To kick off the new year, Disqus hosted a hackathon recently where teams worked on various projects to explore new ideas, solve interesting problems, and build something cool. At the end of the week, teams demoed their projects to the company who voted for their favorites.
Here are four of the most interesting projects that came out of the hackathon. Let us know what you think in the comments below! If you missed the recap of our last HackWeek, visit this blog post here to learn more.
Custom Rules for High-Volume Spam
Team: Lauren, Dan, Adam, Greaves
The winner of HackWeek, this project developed a prototype service that could identify spam comments based on known patterns of high-volume spam. The team trained spam patterns like “Google work from home” and “Celebrity sex tape” that are known for utilizing slight variants of every post. This provided an opportunity to identify additional instances of spam that fit its profile and have not yet been moderated.
Since spammers evolve their tactics constantly, this service was designed to be flexible and dynamic. As new patterns emerge, the training model can be adjusted easily and scaled instantly across our network. As a result, spam detection improved dramatically with high accuracy and a very low false positive rate.
Team: Jeremy, Dan, Kim
The Disqus network is huge. Over four million sites huge to be exact. To truly grasp what that looks like, one team created an interactive visualization where you could explore the farthest reaches of this known universe, to boldy go where no Disqus user has gone before...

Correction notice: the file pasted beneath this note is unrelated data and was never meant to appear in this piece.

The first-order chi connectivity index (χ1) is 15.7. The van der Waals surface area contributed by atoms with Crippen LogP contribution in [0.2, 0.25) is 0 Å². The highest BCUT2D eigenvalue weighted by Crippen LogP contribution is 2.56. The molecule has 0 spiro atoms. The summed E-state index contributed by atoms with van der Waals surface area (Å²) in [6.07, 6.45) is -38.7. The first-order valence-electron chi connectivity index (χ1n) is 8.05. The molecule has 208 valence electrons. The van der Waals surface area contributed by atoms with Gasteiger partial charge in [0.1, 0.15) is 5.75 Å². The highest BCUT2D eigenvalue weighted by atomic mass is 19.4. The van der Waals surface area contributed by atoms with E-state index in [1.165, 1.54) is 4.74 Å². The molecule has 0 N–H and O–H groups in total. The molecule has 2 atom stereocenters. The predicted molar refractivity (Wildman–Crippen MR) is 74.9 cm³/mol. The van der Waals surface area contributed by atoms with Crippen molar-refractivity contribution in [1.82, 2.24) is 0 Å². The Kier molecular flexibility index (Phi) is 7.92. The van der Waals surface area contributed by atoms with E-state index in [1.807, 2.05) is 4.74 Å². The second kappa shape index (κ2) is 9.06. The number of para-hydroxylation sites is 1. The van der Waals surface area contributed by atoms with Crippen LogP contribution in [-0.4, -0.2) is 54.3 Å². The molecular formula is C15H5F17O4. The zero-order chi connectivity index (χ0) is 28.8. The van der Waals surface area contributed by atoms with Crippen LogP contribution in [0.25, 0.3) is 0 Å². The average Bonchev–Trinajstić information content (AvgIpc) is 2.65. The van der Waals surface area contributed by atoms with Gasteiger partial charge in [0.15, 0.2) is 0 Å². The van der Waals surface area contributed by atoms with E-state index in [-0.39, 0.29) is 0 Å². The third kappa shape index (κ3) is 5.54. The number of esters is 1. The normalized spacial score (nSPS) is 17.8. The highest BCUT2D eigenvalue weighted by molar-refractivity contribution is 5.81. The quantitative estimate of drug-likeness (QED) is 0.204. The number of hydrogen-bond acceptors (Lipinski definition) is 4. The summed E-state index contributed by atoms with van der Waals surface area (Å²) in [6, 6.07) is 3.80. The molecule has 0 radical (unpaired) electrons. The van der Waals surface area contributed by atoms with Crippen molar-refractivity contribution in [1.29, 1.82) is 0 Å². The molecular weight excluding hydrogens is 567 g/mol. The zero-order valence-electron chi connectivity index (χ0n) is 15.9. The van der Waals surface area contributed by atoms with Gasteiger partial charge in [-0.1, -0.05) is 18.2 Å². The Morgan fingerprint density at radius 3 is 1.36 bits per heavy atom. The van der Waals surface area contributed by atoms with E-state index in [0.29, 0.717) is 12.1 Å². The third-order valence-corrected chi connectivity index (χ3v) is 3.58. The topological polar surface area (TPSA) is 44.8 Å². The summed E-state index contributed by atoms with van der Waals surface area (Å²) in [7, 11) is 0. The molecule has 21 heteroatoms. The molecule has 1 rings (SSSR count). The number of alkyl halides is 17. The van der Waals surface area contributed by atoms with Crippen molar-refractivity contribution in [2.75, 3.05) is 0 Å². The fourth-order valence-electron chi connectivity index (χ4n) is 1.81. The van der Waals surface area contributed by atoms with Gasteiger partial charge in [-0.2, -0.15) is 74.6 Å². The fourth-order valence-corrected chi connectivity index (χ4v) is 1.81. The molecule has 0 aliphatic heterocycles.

The results were truly breathtaking. Rendered using igraph and MapTiler, the Disqus Universe covered a prolific scope of communities from anime, sports, cooking, and countless more. The size of each community, or planet, is determined by the number of shared connections it has with the wider network. As a result, communities with overlapping audiences would cluster together with lines that connected them. Eventually, the team hopes to evolve this into a more interactive 3D experience that you could explore in VR.
"Hey Alexa, ask Pam to read my recent replies."
Thanks to a new skill for Amazon Alexa, you can now catch up on your latest Disqus activity while on-the-go. Aptly named Pamlexa, this project was built using Node.js, Glitch, and the Disqus API and reads your latest replies on command. Here's a demo of this in action:
had a bunch of fun @disqus Hack Day today seeing everyone’s projects conjured from thin air!— Daniel F Matteson (@iamfrancisyo) January 6, 2018
I made this Alexa skill which talks to your Disqus notifications using Node.js and @glitch (remix of alexa-skill).
🙃 https://t.co/J4LBJG0hvM pic.twitter.com/Iw3Ri6TecS
Team: Kash, Trevor, Tony
One of the most requested features, two-factor authentication makes your Disqus account more secure. It adds a second layer of security in addition to your password during the login process by requiring a verification code you must enter. It supports code delivery via SMS, phone call, or using an app. You can also download and save a list of access codes as backup in case you lose access to your mobile device.
Tell us your favorite projects
If you found any of these projects to be interesting, share us your thoughts on why it would be valuable to you. Or better yet, share ideas of Disqus projects you think we should hack on next. We read every comment here and look forward to hearing from the community.